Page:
USA TODAY US Edition
An unhappy call: Nokia forecasts financial pain
Phone maker is in transition, CEO says
Nokia on Wednesday warned that its first-quarter financial results will fall short of analysts’ expectations, and its second quarter is also likely to be weak.
That news came two days after the Finnish handset maker introduced the Lumia 900 to U.S. consumers, the first fruit of its milestone partnership with Microsoft.
Noting that the company is “in transition,” Nokia CEO Stephen Elsop cited lagging sales in emerging markets and noted that much is riding on its alliance with Microsoft.
“We have established early momentum with Lumia, and we are increasing investments in Lumia to achieve market success,” says Elsop, who left as head of Microsoft’s business division in September 2010 to take the top job at Nokia.
Once the world’s dominant cellphone maker, Nokia has slipped to third behind Samsung and Apple in producing high-end smartphones.
The Lumia 900 features the Windows Phone operating system, which has received positive reviews but accounted for just 1.8% of smartphones sold in 2011, compared with 49.2% and 18.8% for market leaders Android and Apple IOS, respectively, according to technology research firm IDC.
“Nokia’s transition is taking longer than planned,” says Al Hilwa, IDC software applications analyst. “The question is, will Windows Phone grow fast enough to rescue them financially?”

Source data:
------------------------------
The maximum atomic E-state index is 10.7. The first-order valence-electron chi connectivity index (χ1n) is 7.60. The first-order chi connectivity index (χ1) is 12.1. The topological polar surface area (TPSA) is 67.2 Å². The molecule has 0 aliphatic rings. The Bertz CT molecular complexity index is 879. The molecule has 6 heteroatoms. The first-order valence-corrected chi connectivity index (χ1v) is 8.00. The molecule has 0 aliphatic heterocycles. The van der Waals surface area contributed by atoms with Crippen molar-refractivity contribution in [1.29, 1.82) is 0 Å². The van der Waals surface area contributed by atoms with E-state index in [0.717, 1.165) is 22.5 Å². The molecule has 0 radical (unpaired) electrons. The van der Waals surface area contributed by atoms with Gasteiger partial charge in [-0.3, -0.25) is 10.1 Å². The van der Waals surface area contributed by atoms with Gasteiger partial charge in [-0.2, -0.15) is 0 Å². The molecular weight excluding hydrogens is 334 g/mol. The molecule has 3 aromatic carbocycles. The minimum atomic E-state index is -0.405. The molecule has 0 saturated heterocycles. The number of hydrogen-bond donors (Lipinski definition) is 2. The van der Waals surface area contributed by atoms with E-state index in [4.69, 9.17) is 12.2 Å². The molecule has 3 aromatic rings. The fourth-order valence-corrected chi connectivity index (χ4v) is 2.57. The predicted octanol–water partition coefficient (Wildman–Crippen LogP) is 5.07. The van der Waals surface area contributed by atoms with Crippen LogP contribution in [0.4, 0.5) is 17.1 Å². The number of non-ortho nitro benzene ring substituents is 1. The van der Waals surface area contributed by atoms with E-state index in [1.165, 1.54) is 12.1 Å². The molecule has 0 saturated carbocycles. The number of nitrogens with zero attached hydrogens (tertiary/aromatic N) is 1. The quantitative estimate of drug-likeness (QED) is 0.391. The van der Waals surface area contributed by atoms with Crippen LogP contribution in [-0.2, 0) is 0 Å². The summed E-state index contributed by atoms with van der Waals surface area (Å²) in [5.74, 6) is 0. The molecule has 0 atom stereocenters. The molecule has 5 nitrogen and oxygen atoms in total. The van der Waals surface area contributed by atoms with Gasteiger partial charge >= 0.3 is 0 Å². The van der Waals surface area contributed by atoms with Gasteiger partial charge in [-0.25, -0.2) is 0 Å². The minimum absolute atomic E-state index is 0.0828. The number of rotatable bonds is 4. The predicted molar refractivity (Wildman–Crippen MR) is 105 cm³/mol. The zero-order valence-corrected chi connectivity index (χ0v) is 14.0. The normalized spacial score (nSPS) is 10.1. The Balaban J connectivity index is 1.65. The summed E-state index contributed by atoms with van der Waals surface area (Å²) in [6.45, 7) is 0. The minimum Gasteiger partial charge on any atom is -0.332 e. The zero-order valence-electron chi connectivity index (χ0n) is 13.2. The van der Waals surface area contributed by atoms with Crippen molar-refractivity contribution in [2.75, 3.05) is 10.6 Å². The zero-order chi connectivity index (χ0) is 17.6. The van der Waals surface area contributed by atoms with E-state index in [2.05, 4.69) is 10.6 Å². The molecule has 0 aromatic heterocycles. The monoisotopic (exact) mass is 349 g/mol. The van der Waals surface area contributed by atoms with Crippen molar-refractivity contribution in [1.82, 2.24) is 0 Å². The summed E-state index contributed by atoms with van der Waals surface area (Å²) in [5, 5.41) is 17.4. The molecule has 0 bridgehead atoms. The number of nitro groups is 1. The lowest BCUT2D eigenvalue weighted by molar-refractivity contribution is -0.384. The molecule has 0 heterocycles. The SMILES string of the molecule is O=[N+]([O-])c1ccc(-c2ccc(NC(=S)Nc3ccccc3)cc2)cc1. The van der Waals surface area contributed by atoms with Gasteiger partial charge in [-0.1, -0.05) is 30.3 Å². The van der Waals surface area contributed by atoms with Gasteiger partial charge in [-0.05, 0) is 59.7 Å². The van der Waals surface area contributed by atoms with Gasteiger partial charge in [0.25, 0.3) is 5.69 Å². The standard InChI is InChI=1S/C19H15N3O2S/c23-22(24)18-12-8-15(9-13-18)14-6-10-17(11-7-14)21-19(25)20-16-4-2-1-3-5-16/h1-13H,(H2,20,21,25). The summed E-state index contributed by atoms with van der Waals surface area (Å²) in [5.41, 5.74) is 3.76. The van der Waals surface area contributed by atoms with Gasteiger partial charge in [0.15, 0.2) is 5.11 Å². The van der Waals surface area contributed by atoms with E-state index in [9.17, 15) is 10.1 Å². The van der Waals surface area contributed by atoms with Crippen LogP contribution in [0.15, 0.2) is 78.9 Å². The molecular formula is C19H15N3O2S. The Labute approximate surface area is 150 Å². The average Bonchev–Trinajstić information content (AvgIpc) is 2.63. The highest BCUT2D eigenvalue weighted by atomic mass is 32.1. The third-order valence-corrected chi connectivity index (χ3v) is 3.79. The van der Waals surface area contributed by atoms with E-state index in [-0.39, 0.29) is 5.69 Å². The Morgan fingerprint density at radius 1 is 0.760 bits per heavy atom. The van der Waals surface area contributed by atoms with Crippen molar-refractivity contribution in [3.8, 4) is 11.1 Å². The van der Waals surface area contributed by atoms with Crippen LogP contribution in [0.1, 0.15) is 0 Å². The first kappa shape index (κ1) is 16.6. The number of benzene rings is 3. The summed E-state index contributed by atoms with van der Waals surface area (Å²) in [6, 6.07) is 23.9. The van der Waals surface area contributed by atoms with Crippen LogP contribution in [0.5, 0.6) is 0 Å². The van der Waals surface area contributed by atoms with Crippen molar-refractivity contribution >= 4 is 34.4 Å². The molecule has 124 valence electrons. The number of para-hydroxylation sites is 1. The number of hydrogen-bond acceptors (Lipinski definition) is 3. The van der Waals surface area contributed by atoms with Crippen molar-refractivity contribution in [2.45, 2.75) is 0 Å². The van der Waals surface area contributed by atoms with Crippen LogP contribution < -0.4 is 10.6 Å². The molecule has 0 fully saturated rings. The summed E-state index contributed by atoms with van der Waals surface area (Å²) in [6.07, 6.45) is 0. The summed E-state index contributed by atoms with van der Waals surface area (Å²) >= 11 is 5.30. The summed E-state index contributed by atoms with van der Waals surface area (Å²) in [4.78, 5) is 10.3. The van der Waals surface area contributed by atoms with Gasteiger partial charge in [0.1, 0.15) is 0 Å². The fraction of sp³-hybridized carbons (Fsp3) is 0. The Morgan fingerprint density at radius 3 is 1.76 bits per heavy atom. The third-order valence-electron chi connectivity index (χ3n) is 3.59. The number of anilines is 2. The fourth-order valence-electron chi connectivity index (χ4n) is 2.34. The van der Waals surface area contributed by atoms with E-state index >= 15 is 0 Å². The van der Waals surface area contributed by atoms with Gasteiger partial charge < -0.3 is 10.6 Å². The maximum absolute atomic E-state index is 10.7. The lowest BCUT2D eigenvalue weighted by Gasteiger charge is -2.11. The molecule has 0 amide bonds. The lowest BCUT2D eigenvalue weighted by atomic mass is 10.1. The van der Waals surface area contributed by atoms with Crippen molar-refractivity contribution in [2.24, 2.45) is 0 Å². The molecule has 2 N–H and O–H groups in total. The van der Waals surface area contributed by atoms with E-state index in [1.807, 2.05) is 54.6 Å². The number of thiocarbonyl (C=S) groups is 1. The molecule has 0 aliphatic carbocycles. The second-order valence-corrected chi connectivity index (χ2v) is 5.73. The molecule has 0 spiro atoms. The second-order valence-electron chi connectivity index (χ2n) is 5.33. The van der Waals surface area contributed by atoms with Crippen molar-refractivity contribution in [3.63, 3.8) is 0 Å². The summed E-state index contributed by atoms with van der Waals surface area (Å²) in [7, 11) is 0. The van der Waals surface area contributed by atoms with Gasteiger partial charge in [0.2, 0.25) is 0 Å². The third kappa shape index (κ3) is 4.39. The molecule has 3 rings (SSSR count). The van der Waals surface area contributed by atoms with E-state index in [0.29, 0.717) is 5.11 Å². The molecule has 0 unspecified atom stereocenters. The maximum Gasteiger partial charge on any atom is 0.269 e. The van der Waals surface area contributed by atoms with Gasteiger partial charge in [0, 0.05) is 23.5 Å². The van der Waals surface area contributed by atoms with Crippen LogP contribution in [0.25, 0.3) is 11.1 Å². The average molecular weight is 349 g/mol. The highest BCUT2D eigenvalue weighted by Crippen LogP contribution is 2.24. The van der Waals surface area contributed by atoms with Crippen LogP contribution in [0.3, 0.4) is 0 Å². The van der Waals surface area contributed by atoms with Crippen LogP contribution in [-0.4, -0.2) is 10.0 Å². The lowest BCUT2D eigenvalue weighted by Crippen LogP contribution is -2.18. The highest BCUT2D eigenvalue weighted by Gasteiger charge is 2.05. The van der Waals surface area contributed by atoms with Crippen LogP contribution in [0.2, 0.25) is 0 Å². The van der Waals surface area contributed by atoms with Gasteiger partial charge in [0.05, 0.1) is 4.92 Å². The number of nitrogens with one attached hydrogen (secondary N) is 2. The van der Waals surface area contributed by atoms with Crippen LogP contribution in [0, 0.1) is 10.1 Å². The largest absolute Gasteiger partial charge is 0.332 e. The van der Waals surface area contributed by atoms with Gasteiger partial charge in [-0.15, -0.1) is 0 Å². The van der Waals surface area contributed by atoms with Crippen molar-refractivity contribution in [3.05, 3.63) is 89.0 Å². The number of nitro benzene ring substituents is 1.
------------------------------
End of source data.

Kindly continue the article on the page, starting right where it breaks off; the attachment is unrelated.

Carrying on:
AT&T is offering the Lumia 900 for $99.99 with a two-year contract, pumped up by a national ad campaign on TV, radio, print and billboards, as well as being featured in 2,200 company-owned stores. The phone can tap into AT&T’S zippy 4G LTE network — said to be up to 10 times faster than 3G — in the 31 markets where that service is available.
Nokia has pre-loaded Lumia with some cool new apps. For example, users can download and store streaming music files and maps using a Wi-fi connection, thus saving on cellphone Web-usage plans. Later, they can access the stored music and maps without burning through usage plans. “Nokia is investing in apps for Windows Phone in a way that no other device maker is doing,” Hilwa says.
Meanwhile, Microsoft is touting the use of square touch tiles to access apps, the same interface planned for Windows 8, the next version of Microsoft’s flagship PC operating system, expected later this year. Lumia users get access to Office apps and their Xbox Live entertainment accounts. “We’re resetting mobile strategies in each of these two really global companies,” says Aaron Woodman, Windows Phone product manager. “I think it’s going to pay off for both companies, and it’s going to really benefit consumers.”